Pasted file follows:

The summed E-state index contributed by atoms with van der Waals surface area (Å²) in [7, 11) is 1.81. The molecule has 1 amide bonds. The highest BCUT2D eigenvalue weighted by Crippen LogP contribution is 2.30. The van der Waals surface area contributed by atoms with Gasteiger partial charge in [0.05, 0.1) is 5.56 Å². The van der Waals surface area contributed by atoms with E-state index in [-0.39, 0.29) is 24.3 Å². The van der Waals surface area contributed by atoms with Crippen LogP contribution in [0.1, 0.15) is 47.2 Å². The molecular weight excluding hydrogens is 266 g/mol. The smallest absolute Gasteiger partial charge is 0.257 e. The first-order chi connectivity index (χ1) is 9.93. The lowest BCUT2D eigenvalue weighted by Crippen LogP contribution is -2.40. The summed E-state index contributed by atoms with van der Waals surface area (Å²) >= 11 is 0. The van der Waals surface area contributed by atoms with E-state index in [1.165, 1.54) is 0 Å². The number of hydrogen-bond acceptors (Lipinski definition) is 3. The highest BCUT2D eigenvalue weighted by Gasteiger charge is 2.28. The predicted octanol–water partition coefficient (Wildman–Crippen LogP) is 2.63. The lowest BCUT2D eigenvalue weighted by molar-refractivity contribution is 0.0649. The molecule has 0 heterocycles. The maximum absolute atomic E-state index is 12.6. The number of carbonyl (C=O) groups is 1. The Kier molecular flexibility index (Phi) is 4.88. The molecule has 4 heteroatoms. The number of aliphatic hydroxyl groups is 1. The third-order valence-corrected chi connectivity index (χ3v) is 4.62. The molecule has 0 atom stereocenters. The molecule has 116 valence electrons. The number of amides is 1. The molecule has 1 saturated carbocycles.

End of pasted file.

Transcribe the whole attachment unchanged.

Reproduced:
The summed E-state index contributed by atoms with van der Waals surface area (Å²) in [7, 11) is 1.81. The molecule has 1 amide bonds. The highest BCUT2D eigenvalue weighted by Crippen LogP contribution is 2.30. The van der Waals surface area contributed by atoms with Gasteiger partial charge in [0.05, 0.1) is 5.56 Å². The van der Waals surface area contributed by atoms with E-state index in [-0.39, 0.29) is 24.3 Å². The van der Waals surface area contributed by atoms with Crippen LogP contribution in [0.1, 0.15) is 47.2 Å². The molecular weight excluding hydrogens is 266 g/mol. The smallest absolute Gasteiger partial charge is 0.257 e. The first-order chi connectivity index (χ1) is 9.93. The lowest BCUT2D eigenvalue weighted by Crippen LogP contribution is -2.40. The summed E-state index contributed by atoms with van der Waals surface area (Å²) >= 11 is 0. The van der Waals surface area contributed by atoms with E-state index in [1.165, 1.54) is 0 Å². The number of hydrogen-bond acceptors (Lipinski definition) is 3. The highest BCUT2D eigenvalue weighted by Gasteiger charge is 2.28. The predicted octanol–water partition coefficient (Wildman–Crippen LogP) is 2.63. The lowest BCUT2D eigenvalue weighted by molar-refractivity contribution is 0.0649. The molecule has 0 heterocycles. The maximum absolute atomic E-state index is 12.6. The number of carbonyl (C=O) groups is 1. The Kier molecular flexibility index (Phi) is 4.88. The molecule has 4 heteroatoms. The number of aliphatic hydroxyl groups is 1. The third-order valence-corrected chi connectivity index (χ3v) is 4.62. The molecule has 0 atom stereocenters. The molecule has 116 valence electrons. The number of amides is 1. The molecule has 1 saturated carbocycles.